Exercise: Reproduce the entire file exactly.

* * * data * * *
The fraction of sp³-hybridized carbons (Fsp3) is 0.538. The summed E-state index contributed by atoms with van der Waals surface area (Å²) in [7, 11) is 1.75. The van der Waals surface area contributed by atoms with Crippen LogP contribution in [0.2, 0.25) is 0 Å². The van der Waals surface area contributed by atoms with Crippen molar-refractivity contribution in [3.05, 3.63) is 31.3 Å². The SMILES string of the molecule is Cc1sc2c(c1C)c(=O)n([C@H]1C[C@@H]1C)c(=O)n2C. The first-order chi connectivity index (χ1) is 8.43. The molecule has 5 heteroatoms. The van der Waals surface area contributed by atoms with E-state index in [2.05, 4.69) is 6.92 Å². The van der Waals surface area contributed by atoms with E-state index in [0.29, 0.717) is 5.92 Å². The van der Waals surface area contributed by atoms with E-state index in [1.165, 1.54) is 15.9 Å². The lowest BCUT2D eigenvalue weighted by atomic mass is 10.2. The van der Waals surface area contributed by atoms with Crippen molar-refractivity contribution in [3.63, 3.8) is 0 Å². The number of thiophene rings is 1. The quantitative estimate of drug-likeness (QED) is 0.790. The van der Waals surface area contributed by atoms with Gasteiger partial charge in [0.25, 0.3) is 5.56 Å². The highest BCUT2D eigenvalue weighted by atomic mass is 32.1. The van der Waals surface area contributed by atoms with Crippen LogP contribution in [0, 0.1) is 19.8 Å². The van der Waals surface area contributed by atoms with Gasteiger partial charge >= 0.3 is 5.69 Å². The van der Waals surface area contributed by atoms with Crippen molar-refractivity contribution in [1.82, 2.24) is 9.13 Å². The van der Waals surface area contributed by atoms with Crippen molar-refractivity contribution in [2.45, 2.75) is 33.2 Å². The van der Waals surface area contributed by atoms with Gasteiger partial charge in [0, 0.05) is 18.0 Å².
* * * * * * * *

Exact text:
The fraction of sp³-hybridized carbons (Fsp3) is 0.538. The summed E-state index contributed by atoms with van der Waals surface area (Å²) in [7, 11) is 1.75. The van der Waals surface area contributed by atoms with Crippen LogP contribution in [0.2, 0.25) is 0 Å². The van der Waals surface area contributed by atoms with Crippen molar-refractivity contribution in [3.05, 3.63) is 31.3 Å². The SMILES string of the molecule is Cc1sc2c(c1C)c(=O)n([C@H]1C[C@@H]1C)c(=O)n2C. The first-order chi connectivity index (χ1) is 8.43. The molecule has 5 heteroatoms. The van der Waals surface area contributed by atoms with E-state index in [2.05, 4.69) is 6.92 Å². The van der Waals surface area contributed by atoms with E-state index in [0.29, 0.717) is 5.92 Å². The van der Waals surface area contributed by atoms with E-state index in [1.165, 1.54) is 15.9 Å². The lowest BCUT2D eigenvalue weighted by atomic mass is 10.2. The van der Waals surface area contributed by atoms with Crippen molar-refractivity contribution in [3.63, 3.8) is 0 Å². The number of thiophene rings is 1. The quantitative estimate of drug-likeness (QED) is 0.790. The van der Waals surface area contributed by atoms with Gasteiger partial charge in [0.25, 0.3) is 5.56 Å². The highest BCUT2D eigenvalue weighted by atomic mass is 32.1. The van der Waals surface area contributed by atoms with Crippen LogP contribution in [0, 0.1) is 19.8 Å². The van der Waals surface area contributed by atoms with Gasteiger partial charge >= 0.3 is 5.69 Å². The van der Waals surface area contributed by atoms with Crippen molar-refractivity contribution in [1.82, 2.24) is 9.13 Å². The van der Waals surface area contributed by atoms with Crippen molar-refractivity contribution in [2.45, 2.75) is 33.2 Å². The van der Waals surface area contributed by atoms with Gasteiger partial charge in [0, 0.05) is 18.0 Å².